¼ cup unroasted, unsalted pistachio nuts
2 tablespoons ground cinnamon
2 teaspoons cardamom seed
3 tablespoons dried rose petals
10 threads of saffron

If you have a spice grinder, put all of the ingredients in it and grind them coarsely. Otherwise, pulverize the pistachios in a food processor, roughly crush the cardamom seed, rose petals and saffron together in a mortar and pestle and then mix them together with the cinnamon and ground pistachios.

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One of my favorite pieces of food writing is the 12th Century Irish wonder tale, Aisling Meic Con Glinne (The Vision of Mac Con Glinne), in which Mac Con Glinne exorcises a demon of gluttony that has possessed his king. He tempts the demon to come out by telling the story of a fantastical vision he had in which he travels to a magical place where everything is made of food. Here’s a small part to whet your appetite:

The fort we reached was beautiful, 

With works of custards thick,

Beyond the loch. 

New butter was the bridge in front, 

The rubble dyke was wheaten white,

Bacon the palisade.

Stately, pleasantly it sat,

A compact house and strong.

Then I went in: 
The door of it was dry meat,

The threshold was bare bread, 
cheese-curds the sides.

Smooth pillars of old cheese,

And sappy bacon props

Alternate ranged;

Fine beams of mellow cream,
White rafters – real curds,
Kept up the house.

In my yearly quest to avoid green-dyed foods on St. Patrick’s Day, I dove into Darina Allen’s lovingly researched collection of Irish recipes called Irish Traditional Cooking . Ms. Allen, who is also the founder of the Ballymaloe Cookery School in County Cork, realized that an entire generation of Irish people who had grown up in the countryside, without electricity (it didn’t reach some rural places until the 1970s), cooking real traditional Irish food, was dying off. She made it her mission to collect as many recipes as she could, directly from the hands of the people who cooked them, before it was too late. She wrote to regional newspapers asking people to help save their traditional foodways.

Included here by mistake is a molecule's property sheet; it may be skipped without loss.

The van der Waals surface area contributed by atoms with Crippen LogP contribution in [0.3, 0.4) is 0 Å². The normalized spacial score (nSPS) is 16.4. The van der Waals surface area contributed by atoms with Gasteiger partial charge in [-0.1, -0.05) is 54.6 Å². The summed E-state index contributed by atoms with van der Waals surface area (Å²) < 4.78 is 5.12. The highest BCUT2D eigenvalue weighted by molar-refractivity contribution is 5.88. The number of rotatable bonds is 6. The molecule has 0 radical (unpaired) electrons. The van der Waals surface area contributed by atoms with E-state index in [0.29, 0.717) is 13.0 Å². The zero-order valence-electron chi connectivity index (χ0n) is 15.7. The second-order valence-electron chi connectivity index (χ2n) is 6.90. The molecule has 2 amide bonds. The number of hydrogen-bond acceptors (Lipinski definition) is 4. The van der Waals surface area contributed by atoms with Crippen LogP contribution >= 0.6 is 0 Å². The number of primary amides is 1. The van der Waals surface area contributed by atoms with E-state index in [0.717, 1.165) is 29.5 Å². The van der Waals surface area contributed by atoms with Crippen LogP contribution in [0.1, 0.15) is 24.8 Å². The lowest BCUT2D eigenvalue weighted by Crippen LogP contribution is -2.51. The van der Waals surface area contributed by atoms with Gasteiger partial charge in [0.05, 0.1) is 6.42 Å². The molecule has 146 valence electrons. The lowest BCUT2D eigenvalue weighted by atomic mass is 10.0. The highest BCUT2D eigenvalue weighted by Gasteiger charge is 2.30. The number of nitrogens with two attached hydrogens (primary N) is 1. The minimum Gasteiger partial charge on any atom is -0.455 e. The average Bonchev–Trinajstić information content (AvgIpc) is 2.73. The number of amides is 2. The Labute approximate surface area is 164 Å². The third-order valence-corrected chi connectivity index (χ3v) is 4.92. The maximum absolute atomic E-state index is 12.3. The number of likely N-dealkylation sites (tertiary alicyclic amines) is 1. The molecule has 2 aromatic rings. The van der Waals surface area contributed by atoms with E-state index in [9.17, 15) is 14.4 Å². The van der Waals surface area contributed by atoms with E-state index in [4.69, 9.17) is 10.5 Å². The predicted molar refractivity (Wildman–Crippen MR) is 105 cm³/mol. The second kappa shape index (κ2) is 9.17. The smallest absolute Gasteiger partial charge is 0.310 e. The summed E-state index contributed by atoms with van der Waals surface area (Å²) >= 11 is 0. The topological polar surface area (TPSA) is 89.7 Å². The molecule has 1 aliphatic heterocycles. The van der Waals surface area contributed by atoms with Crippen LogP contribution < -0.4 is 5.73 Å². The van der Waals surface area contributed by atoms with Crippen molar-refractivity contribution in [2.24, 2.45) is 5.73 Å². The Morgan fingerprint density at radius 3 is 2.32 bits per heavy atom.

The response was tremendous, she was contacted by people of all walks of life from farmers to inhabitants of the great houses of the Anglo-Irish gentry. She then travelled all across the country to meet these cooks and learn the recipes directly from them, in their kitchens. The book is filled with stories told by eighty and ninety-year-old men and women about the prized foods of their childhoods.

Pork has been a traditional food in Ireland for a very long time. It is mentioned frequently in the old Irish tales which began in a pre-Christian oral tradition and were eventually written down by medieval monks. The great epic the Táin Bó Cúalnge (The Cattle Raid of Cooley) starts with the Scél Mucci Mic Dathó or the Story of Mac Dathó’s Pig, in which warriors of two opposing kings hold a contest to see who will be given the honor of carving the pig at a feast. Traditionally, in ancient Ireland this was decided through single combat. You can read an English translation of the story here

Thankfully, we don’t have to resort to such violence when carving the roast these days, but it does make for a rousing story. In honor of Mac Dathó’s Pig, I chose Darina Allen’s mother’s recipe for Pot Roasted Pork Steaks to celebrate St. Patrick’s Day. It uses the delectable pork tenderloin to make a juicy roast, stuffed with potatoes, onions and herbs, and drizzled with a rich glossy pan sauce.

Pot Roasted Pork Steaks

Adapted from Darina Allen

Serves 4

1 onion, finely chopped
2 tablespoons softened butter
1 pound potatoes, boiled in their skins
1 tablespoon chopped parsley
1 tablespoon chopped fresh thyme
freshly ground black pepper
2 pork tenderloins (total of about 2 lbs.)
2-3 tablespoons lard or more softened butter
½ cup dry white wine or better yet, some Irish lager-style beer
2 cups homemade chicken stock or low-sodium canned chicken stock
2 tablespoons butter
3 tablespoons flour

Pre-heat oven to 350F.

Melt 2 tablespoons of butter in saucepan, add the chopped onion, stir to coat it with butter and sweat it, covered over low heat for 8-10 minutes. While that’s going, peel and mash the potatoes, then add the cooked onion, chopped parsley and thyme, and season to taste with salt and freshly ground black pepper. This is the stuffing.

Do not trim any fat from the tenderloins, we need every bit we can get. Split each tenderloin down one side and open it out flat like a book. Season both sides of each one with salt and freshly ground black pepper.